Women in Nontraditional Jobs

At Con Edison, women work above ground in bucket trucks, below ground in manholes, and everywhere in between. Whether they’re general utility workers repairing electric cables, mechanics keeping our gas system safe, engineers developing cutting-edge new technologies, or control center operators keeping the lights on, we’re proud of the women who power New York.

Meet some of the women of Con Edison:

“I am responsible for maintaining, upgrading, repairing, and providing light and power to keep the city that never sleeps in motion 24/7. Being a part of it is a great, rewarding feeling.

 These days, a job is a job. Once you are able and willing as a woman, you can do it. Look at me. I did! I wanted to do this, I went for it, and guess what? It's been 14 years and I am still doing it.

 I must admit, it was very challenging at first, being around mostly men and feeling isolated at times. And yes, being a woman in a man's world can be tough. I believed in myself, stood my ground—and I am now respected by not just the guys at work, but the men and women outside the company.”

“I manage and direct substation operators and personnel throughout Con Edison's 101 substation territories. My job is very challenging, yet rewarding at the same time. It requires a diverse skill set: the ability to multitask, problem solve, and communicate with several other departments, as well as with different levels of management throughout the company.

A typical work day is a 12-hour shift as part of a rotation that includes day shifts, night shifts, weekends, and the occasional holiday.

As a woman working as a substation supervisor in the electrical utility field which is predominately male, I am proud and enthusiastic to bring a level of diversity to the forefront. It is very gratifying to know that every one of my decisions affects not only my department, but the company as a whole by adding value and substance. These decisions are reflected in the company's bottom line and greatly impact our customers in a positive way.”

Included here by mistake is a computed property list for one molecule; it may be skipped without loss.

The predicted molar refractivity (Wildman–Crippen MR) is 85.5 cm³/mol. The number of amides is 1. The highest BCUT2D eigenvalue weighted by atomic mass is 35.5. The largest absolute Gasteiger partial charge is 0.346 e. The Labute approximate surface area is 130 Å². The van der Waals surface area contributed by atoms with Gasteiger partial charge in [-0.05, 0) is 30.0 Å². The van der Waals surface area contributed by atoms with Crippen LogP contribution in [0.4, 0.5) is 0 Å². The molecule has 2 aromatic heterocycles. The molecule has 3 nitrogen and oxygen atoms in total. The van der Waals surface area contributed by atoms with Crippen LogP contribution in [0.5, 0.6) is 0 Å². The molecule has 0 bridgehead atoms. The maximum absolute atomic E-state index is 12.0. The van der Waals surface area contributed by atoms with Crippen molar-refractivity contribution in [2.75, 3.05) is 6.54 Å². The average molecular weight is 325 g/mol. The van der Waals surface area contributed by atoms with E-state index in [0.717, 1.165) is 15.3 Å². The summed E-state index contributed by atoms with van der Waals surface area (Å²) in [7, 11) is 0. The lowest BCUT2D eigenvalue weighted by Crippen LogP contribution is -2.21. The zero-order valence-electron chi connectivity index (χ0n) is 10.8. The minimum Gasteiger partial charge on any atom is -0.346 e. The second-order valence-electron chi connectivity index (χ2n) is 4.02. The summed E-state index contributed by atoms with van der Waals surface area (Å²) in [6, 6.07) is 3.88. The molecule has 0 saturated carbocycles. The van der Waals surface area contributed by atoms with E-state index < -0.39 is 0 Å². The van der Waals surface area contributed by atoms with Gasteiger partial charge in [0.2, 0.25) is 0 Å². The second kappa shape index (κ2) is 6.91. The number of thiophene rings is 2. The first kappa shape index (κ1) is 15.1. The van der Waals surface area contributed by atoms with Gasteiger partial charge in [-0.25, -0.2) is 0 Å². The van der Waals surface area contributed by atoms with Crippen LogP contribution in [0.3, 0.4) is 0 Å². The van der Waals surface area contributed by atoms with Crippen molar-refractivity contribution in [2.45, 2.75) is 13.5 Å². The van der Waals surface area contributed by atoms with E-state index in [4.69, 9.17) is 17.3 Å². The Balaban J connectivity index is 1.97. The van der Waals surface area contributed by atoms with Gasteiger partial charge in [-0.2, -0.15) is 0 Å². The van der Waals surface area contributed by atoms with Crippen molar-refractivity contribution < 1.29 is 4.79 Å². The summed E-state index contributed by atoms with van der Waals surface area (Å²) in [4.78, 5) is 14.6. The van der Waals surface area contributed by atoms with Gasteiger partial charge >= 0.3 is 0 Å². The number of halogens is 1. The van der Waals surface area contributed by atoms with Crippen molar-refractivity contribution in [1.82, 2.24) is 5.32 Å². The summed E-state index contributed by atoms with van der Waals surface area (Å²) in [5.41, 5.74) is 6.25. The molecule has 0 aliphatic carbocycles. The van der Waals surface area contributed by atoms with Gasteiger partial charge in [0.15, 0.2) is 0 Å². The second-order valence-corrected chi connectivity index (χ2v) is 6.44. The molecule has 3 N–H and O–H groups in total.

“My daughter once told me after looking at some pictures of my project sites: ‘So Mom, that's what you do: move dirt?’ As unglamorous as it sounds, she was right on point.

Yes, I manage moving contaminated soils and groundwater from properties so that they [can] be put to productive use. And when we can't move these unwanted materials, we place clean covers on top of them or put walls in the ground so that they can't move on their own.

What excites me the most about my work is seeing new beautiful buildings constructed on once-contaminated properties after my ‘dirty’ work has been completed.”

“In Gas Operations, sometimes the guys will not take you seriously until you flex a little muscle. The sledge hammer helps me flex.

As a woman in Gas Operations, people look at us as if we are unable to handle the heavy, dirty work. There is no way I will ever be as strong as a man. However, with the right tools I still get the job done.”

“I work in the field overseeing inspectors and contractors during the coldest winters, hottest summers, and most beautiful days of the year. This includes covering various stages of the construction of gas and electric work.

Part of my responsibility is maintaining and upgrading the company's infrastructure by carefully following rules and regulations. My team and I assure compliance with all standards and specifications.

This unique job involves work in several special projects and allows me to support both internal and external customers.”

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